Through hard work Arabazada got accepted to the first female boarding school in Afghanistan and later landed a scholarship to a Rhode Island boarding school. It was there that she fell in love with cross-country, but was wary to run because no one else looked like her. Arabzada changed her mind when she went back to Afghanistan and was explaining the foreign concept of running to her mother. “It seemed like she wished that she could have this escape and I recognized my privilege,” Arabzada says. “How I dress shouldn’t stop me, because my mom would die to have this opportunity.”
She put herself all in: Arabzada’s now tackled three half-marathons, one trail marathon, and a 50-mile ultra-marathon, all chronicled on her blog, The Hijabi Runner. There she writes about what it’s like to fast and train, and about her life back in Afghanistan. She also mentors a running team there through Free to Run, an organization that uses sports to empower women and girls in conflict-affected regions. Her goal?
“I hope my story helps another Muslim woman to go for even a one-kilometer run.”

Maria Rose Belding, 22, American University
Volunteering in food pantries her whole life, Maria Rose Belding, who has diabetes, saw processed food available but very few fruits and vege­tables. “One time we got a donation of 10,000 boxes of macaroni and cheese,” she says. “We were making phone call after phone call and sending emails to try to find a place that could take this extra food. I remember saying, ‘We have the Internet—why haven’t we solved this?’” Then she noticed local restaurants and markets throwing away healthy perishables.
So at 15 she launched MEANS (Matching Excess and Need for Stability) Database, a nonprofit and communication platform that alerts food banks and pantries when food that would have been tossed is available. To date, MEANS has recovered and distributed over 1.7 million pounds of food and is active in 49 states. Puerto Rico is next on their list. Belding keeps the stories of MEANS’ partners close to her heart: the food pantry they serve that operates without running water; the elderly woman who runs a pantry out of her church. What does she want to say to anyone who doubts her ability to help solve hunger?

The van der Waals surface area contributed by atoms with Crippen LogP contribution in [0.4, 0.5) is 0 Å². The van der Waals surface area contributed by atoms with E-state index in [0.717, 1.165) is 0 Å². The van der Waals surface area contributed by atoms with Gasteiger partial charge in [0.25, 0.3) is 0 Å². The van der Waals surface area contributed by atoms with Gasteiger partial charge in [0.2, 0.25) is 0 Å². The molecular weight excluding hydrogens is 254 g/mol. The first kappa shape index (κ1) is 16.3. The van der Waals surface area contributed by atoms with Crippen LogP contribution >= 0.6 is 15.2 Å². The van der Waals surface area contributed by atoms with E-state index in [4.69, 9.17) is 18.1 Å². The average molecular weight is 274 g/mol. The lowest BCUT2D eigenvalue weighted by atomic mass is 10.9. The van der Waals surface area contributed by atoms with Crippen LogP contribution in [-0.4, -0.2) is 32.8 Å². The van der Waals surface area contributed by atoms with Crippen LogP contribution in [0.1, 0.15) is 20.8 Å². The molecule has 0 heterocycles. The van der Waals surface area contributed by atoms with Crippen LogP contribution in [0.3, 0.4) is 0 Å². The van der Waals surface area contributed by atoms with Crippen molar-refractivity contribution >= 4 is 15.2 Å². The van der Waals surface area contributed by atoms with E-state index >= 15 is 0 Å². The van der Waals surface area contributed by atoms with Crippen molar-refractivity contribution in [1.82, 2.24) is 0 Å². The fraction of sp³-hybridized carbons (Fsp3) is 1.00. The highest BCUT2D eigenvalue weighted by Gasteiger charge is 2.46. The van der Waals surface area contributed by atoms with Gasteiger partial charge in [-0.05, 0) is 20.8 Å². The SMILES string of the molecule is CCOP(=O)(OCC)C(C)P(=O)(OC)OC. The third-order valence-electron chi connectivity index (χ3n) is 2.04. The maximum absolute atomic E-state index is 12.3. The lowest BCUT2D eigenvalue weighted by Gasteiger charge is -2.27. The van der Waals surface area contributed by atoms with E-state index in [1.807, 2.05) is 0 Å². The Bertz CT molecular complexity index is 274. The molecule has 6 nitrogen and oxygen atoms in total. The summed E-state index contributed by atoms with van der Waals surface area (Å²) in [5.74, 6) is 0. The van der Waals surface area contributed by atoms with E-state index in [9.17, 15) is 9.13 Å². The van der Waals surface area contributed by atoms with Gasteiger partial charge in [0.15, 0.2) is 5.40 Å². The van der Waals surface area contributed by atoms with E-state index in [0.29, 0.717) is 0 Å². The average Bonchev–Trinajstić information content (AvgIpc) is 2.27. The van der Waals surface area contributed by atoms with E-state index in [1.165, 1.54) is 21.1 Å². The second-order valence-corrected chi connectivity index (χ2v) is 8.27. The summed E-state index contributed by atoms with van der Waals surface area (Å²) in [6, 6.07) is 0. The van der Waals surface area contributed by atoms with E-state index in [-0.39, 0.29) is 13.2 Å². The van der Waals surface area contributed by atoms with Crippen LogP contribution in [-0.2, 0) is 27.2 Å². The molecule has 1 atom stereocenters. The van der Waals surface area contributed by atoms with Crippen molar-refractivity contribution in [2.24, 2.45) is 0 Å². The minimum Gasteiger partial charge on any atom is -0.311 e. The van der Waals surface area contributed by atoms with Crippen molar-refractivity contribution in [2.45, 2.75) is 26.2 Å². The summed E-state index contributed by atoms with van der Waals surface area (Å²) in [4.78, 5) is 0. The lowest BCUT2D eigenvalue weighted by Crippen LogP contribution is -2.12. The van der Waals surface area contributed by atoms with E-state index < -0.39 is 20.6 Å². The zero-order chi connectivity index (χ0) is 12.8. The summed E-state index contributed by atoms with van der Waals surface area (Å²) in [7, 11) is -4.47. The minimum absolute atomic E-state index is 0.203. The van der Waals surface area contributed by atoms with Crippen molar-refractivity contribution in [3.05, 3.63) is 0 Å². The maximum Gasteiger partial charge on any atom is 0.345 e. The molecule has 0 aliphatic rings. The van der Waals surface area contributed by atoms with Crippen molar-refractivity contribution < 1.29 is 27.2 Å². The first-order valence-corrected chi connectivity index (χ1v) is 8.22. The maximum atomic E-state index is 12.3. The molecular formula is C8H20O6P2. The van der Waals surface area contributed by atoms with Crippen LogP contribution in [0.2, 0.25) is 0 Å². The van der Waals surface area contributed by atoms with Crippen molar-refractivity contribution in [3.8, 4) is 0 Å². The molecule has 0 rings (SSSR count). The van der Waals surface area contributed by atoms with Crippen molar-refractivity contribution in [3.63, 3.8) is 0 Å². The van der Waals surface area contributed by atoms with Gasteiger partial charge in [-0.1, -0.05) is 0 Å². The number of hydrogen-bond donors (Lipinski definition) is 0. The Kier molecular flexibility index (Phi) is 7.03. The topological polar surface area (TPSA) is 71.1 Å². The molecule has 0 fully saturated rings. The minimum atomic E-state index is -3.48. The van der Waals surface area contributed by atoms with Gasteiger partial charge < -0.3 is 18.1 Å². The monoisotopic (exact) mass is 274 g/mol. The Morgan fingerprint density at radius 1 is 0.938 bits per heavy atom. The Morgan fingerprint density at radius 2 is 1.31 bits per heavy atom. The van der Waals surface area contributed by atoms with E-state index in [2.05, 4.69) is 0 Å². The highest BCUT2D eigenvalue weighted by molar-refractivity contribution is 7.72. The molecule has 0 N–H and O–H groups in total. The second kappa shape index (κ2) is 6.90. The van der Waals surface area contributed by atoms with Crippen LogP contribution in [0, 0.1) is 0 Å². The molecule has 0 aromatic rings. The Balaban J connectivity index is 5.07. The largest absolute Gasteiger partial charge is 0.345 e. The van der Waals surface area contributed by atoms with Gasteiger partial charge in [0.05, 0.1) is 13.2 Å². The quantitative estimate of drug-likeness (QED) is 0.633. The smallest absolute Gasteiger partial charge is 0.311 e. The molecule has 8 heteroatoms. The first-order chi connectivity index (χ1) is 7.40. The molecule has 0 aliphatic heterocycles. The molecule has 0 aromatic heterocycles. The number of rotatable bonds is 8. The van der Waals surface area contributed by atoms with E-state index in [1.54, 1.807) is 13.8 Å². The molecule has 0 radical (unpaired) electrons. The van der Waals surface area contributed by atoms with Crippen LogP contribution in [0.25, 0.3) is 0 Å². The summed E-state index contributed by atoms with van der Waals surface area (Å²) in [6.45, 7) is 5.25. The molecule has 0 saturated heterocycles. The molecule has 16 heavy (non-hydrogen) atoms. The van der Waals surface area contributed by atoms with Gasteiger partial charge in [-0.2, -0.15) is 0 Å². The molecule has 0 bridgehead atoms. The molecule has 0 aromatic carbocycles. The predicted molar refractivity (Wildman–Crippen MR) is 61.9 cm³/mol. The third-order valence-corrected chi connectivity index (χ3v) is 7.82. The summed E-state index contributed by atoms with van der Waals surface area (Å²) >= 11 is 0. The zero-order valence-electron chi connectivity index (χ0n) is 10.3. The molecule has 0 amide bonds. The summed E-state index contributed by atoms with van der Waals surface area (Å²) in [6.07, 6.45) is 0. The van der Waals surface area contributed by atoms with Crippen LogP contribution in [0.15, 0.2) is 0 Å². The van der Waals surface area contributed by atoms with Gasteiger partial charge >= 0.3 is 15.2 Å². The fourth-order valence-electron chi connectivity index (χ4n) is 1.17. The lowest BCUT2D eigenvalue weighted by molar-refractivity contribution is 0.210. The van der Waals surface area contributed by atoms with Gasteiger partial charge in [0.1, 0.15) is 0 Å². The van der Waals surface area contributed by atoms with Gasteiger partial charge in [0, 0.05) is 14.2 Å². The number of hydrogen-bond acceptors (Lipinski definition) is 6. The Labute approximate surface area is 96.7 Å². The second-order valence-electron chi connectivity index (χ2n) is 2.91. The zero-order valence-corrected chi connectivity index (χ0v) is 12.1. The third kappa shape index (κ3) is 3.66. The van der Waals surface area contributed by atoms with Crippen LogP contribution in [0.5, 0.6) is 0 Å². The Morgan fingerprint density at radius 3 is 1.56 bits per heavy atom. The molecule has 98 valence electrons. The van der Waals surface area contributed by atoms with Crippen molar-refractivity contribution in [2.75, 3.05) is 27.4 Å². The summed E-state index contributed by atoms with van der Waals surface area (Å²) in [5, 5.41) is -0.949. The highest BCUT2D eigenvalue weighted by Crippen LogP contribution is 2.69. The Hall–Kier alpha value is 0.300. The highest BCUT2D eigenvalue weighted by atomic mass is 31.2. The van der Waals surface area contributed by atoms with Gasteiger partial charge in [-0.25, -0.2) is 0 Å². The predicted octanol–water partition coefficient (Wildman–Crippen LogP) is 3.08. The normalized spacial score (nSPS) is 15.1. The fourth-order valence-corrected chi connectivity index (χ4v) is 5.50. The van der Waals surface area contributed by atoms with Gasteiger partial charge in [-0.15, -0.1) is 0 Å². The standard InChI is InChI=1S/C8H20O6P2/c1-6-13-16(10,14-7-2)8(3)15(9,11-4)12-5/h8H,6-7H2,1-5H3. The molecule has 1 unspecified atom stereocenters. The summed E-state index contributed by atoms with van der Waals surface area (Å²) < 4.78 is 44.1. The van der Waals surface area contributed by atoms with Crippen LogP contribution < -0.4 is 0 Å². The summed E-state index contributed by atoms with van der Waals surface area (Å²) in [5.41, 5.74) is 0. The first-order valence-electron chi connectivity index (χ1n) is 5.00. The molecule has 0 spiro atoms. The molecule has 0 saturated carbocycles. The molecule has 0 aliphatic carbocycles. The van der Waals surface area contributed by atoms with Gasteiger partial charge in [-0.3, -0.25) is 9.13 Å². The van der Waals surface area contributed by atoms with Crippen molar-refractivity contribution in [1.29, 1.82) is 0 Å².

“Come to work with me and I’ll show you otherwise,” Belding says. “There’s so much astronomical need that, realistically, we’re not going to make food insecurity disappear. But that doesn’t mean we can’t move the ball down the field.”

Karen Caudillo, 22, University of Central Florida
Karen Caudillo remembers the salsa-music parties her Mexican father threw in Florida, where she grew up. But when she watches home videos now, she can count who’s been de­ported.
“[It was] moms, dads, grandparents, sisters, brothers, boyfriends, girlfriends,” she recalls. “Right now it’s a time for people to come out of the shadows. All we want is to be treated equally and with respect and dignity.”
“Even to this day I’m scared of my phone dying because sometimes I think it might be my mom or my dad, detained for no reason,” she says. That’s why she’s out there fighting for her family and for others: The DACA recipient and activist fasted outside the U.S. Capitol last year for four days with United We Dream, trying to get lawmakers to pass a DREAM Act; a C-SPAN video of press interviewing her afterward got 11.8 million views. Now Caudillo is working to pass legislation as a student senator to make UCF safer for other Dreamers, while also advocating for farm worker and immigrant rights in Florida.
“Hopefully, we see a DREAM Act passed sooner than later,” she says. “We’re still living in limbo, but we’re still actively fighting, and one day we will see a pathway to citizenship for the 11 million undocumented folks living in the U.S.”
Read what the Glamour 2018 College Women of the Year think about activism, the Me Too movement, and the pressure to achieve.